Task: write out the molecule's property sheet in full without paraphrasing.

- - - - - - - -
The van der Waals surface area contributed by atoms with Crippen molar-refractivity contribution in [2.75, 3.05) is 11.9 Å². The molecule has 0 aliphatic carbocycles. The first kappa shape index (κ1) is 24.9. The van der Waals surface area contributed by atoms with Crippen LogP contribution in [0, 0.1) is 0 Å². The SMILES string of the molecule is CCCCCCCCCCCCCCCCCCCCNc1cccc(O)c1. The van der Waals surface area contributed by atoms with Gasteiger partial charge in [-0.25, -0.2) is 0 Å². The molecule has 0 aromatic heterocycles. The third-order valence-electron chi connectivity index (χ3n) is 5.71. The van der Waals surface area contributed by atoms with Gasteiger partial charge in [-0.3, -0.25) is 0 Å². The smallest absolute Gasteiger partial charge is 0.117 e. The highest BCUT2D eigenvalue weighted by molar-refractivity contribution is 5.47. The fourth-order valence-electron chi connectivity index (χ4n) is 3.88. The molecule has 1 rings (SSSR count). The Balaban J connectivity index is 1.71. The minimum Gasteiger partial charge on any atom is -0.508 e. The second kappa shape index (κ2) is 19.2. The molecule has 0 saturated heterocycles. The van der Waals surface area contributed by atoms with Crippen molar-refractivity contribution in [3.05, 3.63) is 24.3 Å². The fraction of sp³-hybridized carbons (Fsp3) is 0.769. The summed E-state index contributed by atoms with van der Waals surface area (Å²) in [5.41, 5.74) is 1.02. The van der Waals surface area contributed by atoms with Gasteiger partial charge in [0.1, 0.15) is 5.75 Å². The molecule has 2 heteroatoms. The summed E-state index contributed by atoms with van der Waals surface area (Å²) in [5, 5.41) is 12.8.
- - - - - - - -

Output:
The van der Waals surface area contributed by atoms with Crippen molar-refractivity contribution in [2.75, 3.05) is 11.9 Å². The molecule has 0 aliphatic carbocycles. The first kappa shape index (κ1) is 24.9. The van der Waals surface area contributed by atoms with Crippen LogP contribution in [0, 0.1) is 0 Å². The SMILES string of the molecule is CCCCCCCCCCCCCCCCCCCCNc1cccc(O)c1. The van der Waals surface area contributed by atoms with Gasteiger partial charge in [-0.25, -0.2) is 0 Å². The molecule has 0 aromatic heterocycles. The third-order valence-electron chi connectivity index (χ3n) is 5.71. The van der Waals surface area contributed by atoms with Gasteiger partial charge in [-0.3, -0.25) is 0 Å². The smallest absolute Gasteiger partial charge is 0.117 e. The highest BCUT2D eigenvalue weighted by molar-refractivity contribution is 5.47. The fourth-order valence-electron chi connectivity index (χ4n) is 3.88. The molecule has 1 rings (SSSR count). The Balaban J connectivity index is 1.71. The minimum Gasteiger partial charge on any atom is -0.508 e. The second kappa shape index (κ2) is 19.2. The molecule has 0 saturated heterocycles. The van der Waals surface area contributed by atoms with Crippen molar-refractivity contribution in [3.05, 3.63) is 24.3 Å². The fraction of sp³-hybridized carbons (Fsp3) is 0.769. The summed E-state index contributed by atoms with van der Waals surface area (Å²) in [5.41, 5.74) is 1.02. The van der Waals surface area contributed by atoms with Gasteiger partial charge in [0.1, 0.15) is 5.75 Å². The molecule has 2 heteroatoms. The summed E-state index contributed by atoms with van der Waals surface area (Å²) in [5, 5.41) is 12.8.